Towards the end of last year, when the major security firms were compiling their customary run-downs of the biggest threats expected to emerge in 2013, ransomware figured prominently as an ominous 'one to watch'. This breed of malicious software owes its name to the way in which it attacks a computer, quite literally holding it ransom by paralysing the device and demanding payment for it to be unlocked. By February of this year, the experts' prophecies began to be realised as a sophisticated and sprawling ransomware plot came to light, with Europol detaining a multi-national criminal gang in Spain's Costa del Sol. The fraud had successfully extorted money from victims across more than 30 different countries, and authorities estimated that the criminals' cash haul ran into "millions of euros." So as the growing talk of a ransomware revival became substantiated by a cybercrime of such scale and profitability, we wanted to find out more on the trend and spoke to Team Cymru's security researcher Marcel den Berg, who has been tracking this guise of malware closely. Read on for our 2013 ransomware analysis - it's likely to be the biggest grubstaker in cybercrime this year.
New leaked screenshots purporting to reveal Google's Babel messenger in action have surfaced online, potentially indicating that the search giant's latest service could be ready in time for an unveiling at its annual I/O Conference in May. Sources claim to have obtained the grainy grabs from a "Google employee," positing that they "confirm" the existence and impending arrival of a revamped Google communications platform. If legitimate, the screenshots certainly seem to verify the Babel moniker, revealing that the new service will centre on a threaded message interface, with image thumbnails representing users in lieu of text handles. Elsewhere, Babel will offer Google+ and Hangouts integration with the former enabling you to share photos with your friends. Click on to learn more about what could well the world's next big unified communications platform.
Following on from successful small-scale trials in the West Midlands, 4G overlords the at800 Group are set to begin a second bout of testing measuring the extent to which the UK's impending 4G switch-on may disrupt Freeview signals. The second trial run will commence on 15 April and focus on approximately 170,000 at-risk households and business premises in South-east London, taking in the Greenwich, Lewisham, Southwark, and Tower Hamlets areas. 4G testing in London is seen as a crucial indicator of the potential for TV disruption resulting from 4G mast activation, due to the capital's high population density and crowded airwaves. If the group's trials continue to see minimal interference, Britain's 4G switch-on could go ahead as early as this summer.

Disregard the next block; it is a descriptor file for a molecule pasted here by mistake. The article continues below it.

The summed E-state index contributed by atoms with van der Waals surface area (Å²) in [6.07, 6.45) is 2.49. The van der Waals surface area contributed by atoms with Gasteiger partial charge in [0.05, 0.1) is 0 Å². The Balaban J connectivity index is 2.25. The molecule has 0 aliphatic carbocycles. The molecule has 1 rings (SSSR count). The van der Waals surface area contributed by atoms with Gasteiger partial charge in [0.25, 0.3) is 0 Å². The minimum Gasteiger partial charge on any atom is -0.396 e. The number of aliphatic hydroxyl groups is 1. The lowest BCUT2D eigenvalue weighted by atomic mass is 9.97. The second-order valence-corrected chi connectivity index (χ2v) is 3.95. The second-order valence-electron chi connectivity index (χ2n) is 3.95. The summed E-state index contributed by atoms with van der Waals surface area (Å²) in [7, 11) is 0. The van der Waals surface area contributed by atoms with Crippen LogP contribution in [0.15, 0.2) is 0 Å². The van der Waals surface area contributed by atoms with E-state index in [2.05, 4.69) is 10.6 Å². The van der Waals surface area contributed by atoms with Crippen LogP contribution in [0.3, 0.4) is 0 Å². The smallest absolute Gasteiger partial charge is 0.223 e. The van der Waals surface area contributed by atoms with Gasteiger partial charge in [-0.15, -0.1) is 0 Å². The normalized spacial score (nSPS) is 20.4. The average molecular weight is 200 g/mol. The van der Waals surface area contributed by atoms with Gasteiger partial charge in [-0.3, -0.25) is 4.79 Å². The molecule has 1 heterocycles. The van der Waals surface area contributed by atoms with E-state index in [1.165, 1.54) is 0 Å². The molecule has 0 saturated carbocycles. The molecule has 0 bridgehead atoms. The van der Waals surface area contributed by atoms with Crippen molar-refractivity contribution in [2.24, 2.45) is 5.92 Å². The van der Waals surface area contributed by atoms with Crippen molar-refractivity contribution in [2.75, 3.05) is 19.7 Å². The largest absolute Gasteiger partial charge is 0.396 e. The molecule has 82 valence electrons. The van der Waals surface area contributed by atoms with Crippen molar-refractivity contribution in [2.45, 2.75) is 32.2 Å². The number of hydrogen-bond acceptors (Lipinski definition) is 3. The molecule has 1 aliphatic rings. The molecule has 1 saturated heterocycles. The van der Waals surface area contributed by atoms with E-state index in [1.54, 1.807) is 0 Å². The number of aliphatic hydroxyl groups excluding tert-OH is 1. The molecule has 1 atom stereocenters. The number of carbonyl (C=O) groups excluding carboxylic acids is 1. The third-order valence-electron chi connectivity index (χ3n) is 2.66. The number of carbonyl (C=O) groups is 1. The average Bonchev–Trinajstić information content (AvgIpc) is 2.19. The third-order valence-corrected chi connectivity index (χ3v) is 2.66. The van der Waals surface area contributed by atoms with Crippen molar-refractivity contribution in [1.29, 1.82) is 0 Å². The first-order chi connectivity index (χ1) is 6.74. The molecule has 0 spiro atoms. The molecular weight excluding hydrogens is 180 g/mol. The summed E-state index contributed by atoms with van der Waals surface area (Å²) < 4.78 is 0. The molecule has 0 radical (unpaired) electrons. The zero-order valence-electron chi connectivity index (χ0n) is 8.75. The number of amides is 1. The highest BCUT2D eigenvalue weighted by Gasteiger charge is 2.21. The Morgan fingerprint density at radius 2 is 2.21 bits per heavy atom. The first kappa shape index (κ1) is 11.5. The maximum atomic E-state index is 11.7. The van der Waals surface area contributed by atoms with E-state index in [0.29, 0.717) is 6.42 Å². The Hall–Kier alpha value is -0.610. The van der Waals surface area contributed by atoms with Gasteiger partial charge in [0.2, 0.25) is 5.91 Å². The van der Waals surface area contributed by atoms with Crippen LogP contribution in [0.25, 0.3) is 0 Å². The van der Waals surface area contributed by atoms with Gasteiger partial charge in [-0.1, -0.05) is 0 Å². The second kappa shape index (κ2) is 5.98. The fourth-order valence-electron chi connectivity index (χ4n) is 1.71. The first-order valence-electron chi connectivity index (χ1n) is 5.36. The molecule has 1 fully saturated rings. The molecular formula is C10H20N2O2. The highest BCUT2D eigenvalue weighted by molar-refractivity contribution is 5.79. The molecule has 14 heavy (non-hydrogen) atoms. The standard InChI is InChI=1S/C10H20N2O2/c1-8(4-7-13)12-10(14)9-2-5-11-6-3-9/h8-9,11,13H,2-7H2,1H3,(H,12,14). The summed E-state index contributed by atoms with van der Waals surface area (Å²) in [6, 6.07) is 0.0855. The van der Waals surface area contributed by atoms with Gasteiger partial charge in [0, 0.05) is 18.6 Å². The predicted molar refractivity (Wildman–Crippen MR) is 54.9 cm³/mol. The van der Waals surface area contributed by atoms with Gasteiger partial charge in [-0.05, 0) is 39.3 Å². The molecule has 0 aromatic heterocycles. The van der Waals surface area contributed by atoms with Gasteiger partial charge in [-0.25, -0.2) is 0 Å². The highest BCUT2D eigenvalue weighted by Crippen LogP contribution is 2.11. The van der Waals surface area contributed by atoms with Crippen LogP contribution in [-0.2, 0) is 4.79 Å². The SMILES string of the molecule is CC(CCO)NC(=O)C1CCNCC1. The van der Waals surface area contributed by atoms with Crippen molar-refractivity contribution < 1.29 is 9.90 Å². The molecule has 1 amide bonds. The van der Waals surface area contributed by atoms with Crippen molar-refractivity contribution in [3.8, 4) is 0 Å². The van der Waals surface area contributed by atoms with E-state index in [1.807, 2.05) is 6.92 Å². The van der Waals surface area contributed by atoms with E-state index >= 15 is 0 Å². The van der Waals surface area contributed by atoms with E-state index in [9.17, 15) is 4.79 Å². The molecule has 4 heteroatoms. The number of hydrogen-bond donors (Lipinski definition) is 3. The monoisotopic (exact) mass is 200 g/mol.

In yet more security news, the two Koreas are at it again. South Korea has claimed that the North was behind recent cyber attacks that paralysed scores of computers at national banks and broadcasters in March. In the immediate aftermath of the attacks - which infected some 48,000 machines belonging to the Shinhan, NongHyup and Jeju banks, and KBS, MBC and YTN TV stations – South Korean authorities were reluctant to point the finger of blame before a full investigation had taken place. But having scrutinised the malicious software involved, the government has singled out its Northern foe over the incident, in an announcement sure to heighten animosity in the peninsula. Read on for more details about the digital dispute.